How Much 'Voice' Does the American Worker Have?


In the wake of Obama's comments on income inequality, the Labor Department means to find out



A week after President Obama derided growing income inequality, and underscored the need to enlarge a declining middle class, his administration is quietly proposing to find out just how voice-less American workers really feel.

Something tells me that we sort of know the answer.

It's surely a coincidence, but on the heels of his rousing speech in Osawatomie, Kan., on government's responsibilities, the Labor Department on Monday formally proposed collecting data "to gauge the current level of workers' voice in the workplace and the factors affecting voice."

The notice was among the many dry-as-molasses proposed regulations and other actions—including fixing certain types of commercial aircraft, Coast Guard oversight of certain fireworks displays, and anti-dumping tariff moves against some Italian pasta exporters—found Monday in the Federal Register.

The Labor Department proposal, which seeks written comments by Feb. 10, 2012, involves what workers think of laws enforced by the department. The proposal defines its working definition of "voice" as a "worker's ability to access information on their rights in the workplace, their understanding of those rights, and their ability to exercise those rights without fear of recrimination."

"Voice in the workplace is a key outcome goal for the Secretary of Labor and part of her vision of good jobs for everyone," a somewhat self-serving line states, alluding to Hilda Solis, the department chief.

"The study will also be useful in examining how noncompliance in one area, such as safety, is related to voice in the workplace and noncompliance in another area, such as wages," the notice indicates.

Calling the proposed evaluation "new and unique," the department indicated that the contractor, which appears to be Gallup, Inc., is engaged in a rigorous process in developing survey questions. It's done a "thorough review of the literature" to examine existing research related to traditional notions of "worker voice" and has produced a large bibliography of articles, reports and students of relevant.

But, the department claims, it's not just rehashing the old.

"It was also discovered in the course of the literature review that DOL's undertaking is unique to the voice literature as its mandate focuses on compliance-related issue. As such, it is expected that this research will be groundbreaking in the voice (as defined for this study) literature and may lead to follow-on research articles."

Offering more detail than even the Office of Management and Budget may crave, the department indicated that the contractor has developed a "modularized survey questionnaire that is approximately 18 minutes in length." The second part of the survey "instrument" is "two rotating modules," one each for the Occupational Safety and Health Administration (OSHA) and the Wage and Hour Division (WHD), in which specific queries can be direct to respondents about each of the two DOL agencies.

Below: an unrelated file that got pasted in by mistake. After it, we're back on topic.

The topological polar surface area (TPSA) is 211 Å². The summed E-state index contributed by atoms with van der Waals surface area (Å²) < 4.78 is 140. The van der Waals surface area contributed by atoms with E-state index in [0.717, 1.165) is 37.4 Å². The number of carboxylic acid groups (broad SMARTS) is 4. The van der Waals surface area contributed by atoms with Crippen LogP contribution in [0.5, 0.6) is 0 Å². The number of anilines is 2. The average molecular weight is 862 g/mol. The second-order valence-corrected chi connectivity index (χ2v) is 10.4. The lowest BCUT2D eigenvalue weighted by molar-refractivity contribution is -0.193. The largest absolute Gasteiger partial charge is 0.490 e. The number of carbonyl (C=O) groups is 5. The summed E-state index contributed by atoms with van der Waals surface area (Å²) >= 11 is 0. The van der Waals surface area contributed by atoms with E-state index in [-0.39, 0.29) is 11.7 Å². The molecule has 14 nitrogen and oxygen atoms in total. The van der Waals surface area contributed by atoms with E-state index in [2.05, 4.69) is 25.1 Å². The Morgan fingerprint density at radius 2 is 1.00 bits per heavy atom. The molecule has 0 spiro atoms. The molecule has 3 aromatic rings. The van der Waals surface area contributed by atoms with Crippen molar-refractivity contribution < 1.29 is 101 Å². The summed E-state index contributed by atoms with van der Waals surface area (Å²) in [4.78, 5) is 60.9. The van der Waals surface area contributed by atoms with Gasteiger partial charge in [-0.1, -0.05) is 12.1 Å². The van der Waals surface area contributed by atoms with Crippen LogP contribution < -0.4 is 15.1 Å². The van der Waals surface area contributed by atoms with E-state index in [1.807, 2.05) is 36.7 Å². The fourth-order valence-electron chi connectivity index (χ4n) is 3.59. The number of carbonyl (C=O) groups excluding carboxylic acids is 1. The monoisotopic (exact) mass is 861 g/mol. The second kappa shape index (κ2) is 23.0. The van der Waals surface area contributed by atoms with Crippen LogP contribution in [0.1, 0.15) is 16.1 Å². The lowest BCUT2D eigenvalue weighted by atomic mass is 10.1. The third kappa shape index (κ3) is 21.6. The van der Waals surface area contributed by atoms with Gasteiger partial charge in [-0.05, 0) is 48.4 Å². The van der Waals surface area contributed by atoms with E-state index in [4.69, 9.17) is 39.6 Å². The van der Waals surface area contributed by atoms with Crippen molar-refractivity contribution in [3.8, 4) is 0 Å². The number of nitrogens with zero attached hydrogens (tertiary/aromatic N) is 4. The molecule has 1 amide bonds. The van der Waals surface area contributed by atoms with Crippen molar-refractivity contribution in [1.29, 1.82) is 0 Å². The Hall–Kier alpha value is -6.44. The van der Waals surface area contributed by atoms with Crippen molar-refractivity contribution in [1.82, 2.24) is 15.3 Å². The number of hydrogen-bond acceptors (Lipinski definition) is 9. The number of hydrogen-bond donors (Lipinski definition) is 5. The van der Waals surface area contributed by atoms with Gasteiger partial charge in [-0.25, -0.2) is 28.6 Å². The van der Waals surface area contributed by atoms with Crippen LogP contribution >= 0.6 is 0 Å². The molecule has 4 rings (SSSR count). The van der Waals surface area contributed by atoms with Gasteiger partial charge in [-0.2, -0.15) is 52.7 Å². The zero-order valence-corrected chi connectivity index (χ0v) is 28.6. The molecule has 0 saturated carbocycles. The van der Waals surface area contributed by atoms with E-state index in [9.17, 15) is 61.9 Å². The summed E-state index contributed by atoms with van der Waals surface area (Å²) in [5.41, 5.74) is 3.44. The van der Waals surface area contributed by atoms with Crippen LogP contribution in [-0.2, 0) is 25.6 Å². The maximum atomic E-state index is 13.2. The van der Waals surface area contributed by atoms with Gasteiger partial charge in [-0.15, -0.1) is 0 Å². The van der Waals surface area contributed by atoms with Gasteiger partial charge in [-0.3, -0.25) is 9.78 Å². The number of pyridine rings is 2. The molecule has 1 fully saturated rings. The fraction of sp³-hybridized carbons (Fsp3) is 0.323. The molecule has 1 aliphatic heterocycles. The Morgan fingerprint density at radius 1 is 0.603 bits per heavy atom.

In one section, respondents will be asked about worker rights, with "a knowledge score" to be derived for each respondent.

Two surveys in all will be completed; the first being a pilot with 800 respondents and the second being the full study with 4,000 respondents. It will be conducted in both Spanish and English for those who are currently employed.

Now, just imagine if we'd ask the frustrated millions who aren't employed, or who are distinctly under-employed, about how much "voice" they think they possess these days.

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James Warren is the Chicago editor of the Daily Beast/Newsweek and an MSNBC analyst. He's former managing editor of the Chicago Tribune. More

James Warren is a former manager, editor and Washington bureau chief of The Chicago Tribune. An ink-stained wretch, he's labored at The Newark Star-Ledger, The Chicago Sun-Times, and the Tribune in a variety of positions, including financial reporter, legal affairs reporter-columnist, labor writer, media writer-columnist and features editor. The Washingtonian once tagged him one of the town's 50 most influential journalists (he thinks he was 46, the number worn by Andy Pettitte, a pitcher for his beloved New York Yankees). He's a political analyst for MSNBC. He was recently publisher and president of the Chicago Reader, and is now policy columnist for Business Week and twice-a-week Chicago columnist for The New York Times (you can find his handiwork on the paper's website and on new Chicago pages produced for Friday's and Sunday's Midwest print editions by the nonprofit Chicago News Cooperative, which he held to start). A native New Yorker, he's a happy resident of the wonderful, if ethically challenged, City of Chicago, where he lives just north of decaying Wrigley Field with his Pulitzer Prize-winning wife, Cornelia, and their sons, Blair and Eliot. Blair's t-ball team is, yes, the Yankees.

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